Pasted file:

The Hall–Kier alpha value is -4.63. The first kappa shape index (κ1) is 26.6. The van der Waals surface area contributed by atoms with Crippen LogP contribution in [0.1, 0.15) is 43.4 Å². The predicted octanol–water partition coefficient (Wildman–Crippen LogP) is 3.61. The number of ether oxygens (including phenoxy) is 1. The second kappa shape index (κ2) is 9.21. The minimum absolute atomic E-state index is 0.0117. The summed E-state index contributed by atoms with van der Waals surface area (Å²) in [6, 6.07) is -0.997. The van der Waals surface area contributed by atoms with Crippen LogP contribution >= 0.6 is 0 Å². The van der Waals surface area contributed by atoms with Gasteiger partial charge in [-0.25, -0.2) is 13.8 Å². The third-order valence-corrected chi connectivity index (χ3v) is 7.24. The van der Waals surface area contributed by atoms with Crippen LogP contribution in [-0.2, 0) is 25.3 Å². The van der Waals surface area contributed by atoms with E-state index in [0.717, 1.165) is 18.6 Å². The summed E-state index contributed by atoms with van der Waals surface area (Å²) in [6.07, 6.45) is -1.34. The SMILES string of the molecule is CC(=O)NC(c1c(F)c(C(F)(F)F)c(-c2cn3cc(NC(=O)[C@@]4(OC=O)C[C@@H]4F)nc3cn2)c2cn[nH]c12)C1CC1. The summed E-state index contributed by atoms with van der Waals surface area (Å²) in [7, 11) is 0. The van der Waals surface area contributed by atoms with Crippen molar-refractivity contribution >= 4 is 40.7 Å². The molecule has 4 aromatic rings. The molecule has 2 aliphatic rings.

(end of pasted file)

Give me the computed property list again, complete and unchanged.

The Hall–Kier alpha value is -4.63. The first kappa shape index (κ1) is 26.6. The van der Waals surface area contributed by atoms with Crippen LogP contribution in [0.1, 0.15) is 43.4 Å². The predicted octanol–water partition coefficient (Wildman–Crippen LogP) is 3.61. The number of ether oxygens (including phenoxy) is 1. The second kappa shape index (κ2) is 9.21. The minimum absolute atomic E-state index is 0.0117. The summed E-state index contributed by atoms with van der Waals surface area (Å²) in [6, 6.07) is -0.997. The van der Waals surface area contributed by atoms with Crippen LogP contribution >= 0.6 is 0 Å². The van der Waals surface area contributed by atoms with Gasteiger partial charge in [-0.25, -0.2) is 13.8 Å². The third-order valence-corrected chi connectivity index (χ3v) is 7.24. The van der Waals surface area contributed by atoms with Crippen LogP contribution in [-0.2, 0) is 25.3 Å². The van der Waals surface area contributed by atoms with E-state index in [0.717, 1.165) is 18.6 Å². The summed E-state index contributed by atoms with van der Waals surface area (Å²) in [6.07, 6.45) is -1.34. The SMILES string of the molecule is CC(=O)NC(c1c(F)c(C(F)(F)F)c(-c2cn3cc(NC(=O)[C@@]4(OC=O)C[C@@H]4F)nc3cn2)c2cn[nH]c12)C1CC1. The summed E-state index contributed by atoms with van der Waals surface area (Å²) in [7, 11) is 0. The van der Waals surface area contributed by atoms with Crippen molar-refractivity contribution >= 4 is 40.7 Å². The molecule has 4 aromatic rings. The molecule has 2 aliphatic rings.